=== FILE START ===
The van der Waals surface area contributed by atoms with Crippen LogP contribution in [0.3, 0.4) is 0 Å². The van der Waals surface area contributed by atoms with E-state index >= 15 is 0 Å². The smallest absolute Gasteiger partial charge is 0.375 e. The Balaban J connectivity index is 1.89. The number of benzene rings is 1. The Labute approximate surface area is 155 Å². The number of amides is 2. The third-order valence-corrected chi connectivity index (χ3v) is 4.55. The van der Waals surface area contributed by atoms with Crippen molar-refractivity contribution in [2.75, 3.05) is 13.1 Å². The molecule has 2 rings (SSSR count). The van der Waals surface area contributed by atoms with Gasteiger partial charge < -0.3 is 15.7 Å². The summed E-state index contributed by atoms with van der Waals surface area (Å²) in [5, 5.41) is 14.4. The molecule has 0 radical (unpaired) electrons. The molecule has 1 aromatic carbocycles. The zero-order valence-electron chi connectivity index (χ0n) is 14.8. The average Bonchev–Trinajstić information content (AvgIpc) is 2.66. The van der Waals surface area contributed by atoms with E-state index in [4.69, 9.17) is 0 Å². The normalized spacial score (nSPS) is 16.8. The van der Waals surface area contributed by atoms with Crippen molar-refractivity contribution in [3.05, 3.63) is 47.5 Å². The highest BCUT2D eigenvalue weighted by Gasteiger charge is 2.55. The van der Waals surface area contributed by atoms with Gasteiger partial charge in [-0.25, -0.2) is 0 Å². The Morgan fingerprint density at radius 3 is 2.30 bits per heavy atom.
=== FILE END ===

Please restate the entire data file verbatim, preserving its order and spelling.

The van der Waals surface area contributed by atoms with Crippen LogP contribution in [0.3, 0.4) is 0 Å². The van der Waals surface area contributed by atoms with E-state index >= 15 is 0 Å². The smallest absolute Gasteiger partial charge is 0.375 e. The Balaban J connectivity index is 1.89. The number of benzene rings is 1. The Labute approximate surface area is 155 Å². The number of amides is 2. The third-order valence-corrected chi connectivity index (χ3v) is 4.55. The van der Waals surface area contributed by atoms with Crippen molar-refractivity contribution in [2.75, 3.05) is 13.1 Å². The molecule has 2 rings (SSSR count). The van der Waals surface area contributed by atoms with Gasteiger partial charge < -0.3 is 15.7 Å². The summed E-state index contributed by atoms with van der Waals surface area (Å²) in [5, 5.41) is 14.4. The molecule has 0 radical (unpaired) electrons. The molecule has 1 aromatic carbocycles. The zero-order valence-electron chi connectivity index (χ0n) is 14.8. The average Bonchev–Trinajstić information content (AvgIpc) is 2.66. The van der Waals surface area contributed by atoms with E-state index in [4.69, 9.17) is 0 Å². The normalized spacial score (nSPS) is 16.8. The van der Waals surface area contributed by atoms with Crippen molar-refractivity contribution in [3.05, 3.63) is 47.5 Å². The highest BCUT2D eigenvalue weighted by Gasteiger charge is 2.55. The van der Waals surface area contributed by atoms with Gasteiger partial charge in [-0.25, -0.2) is 0 Å². The Morgan fingerprint density at radius 3 is 2.30 bits per heavy atom.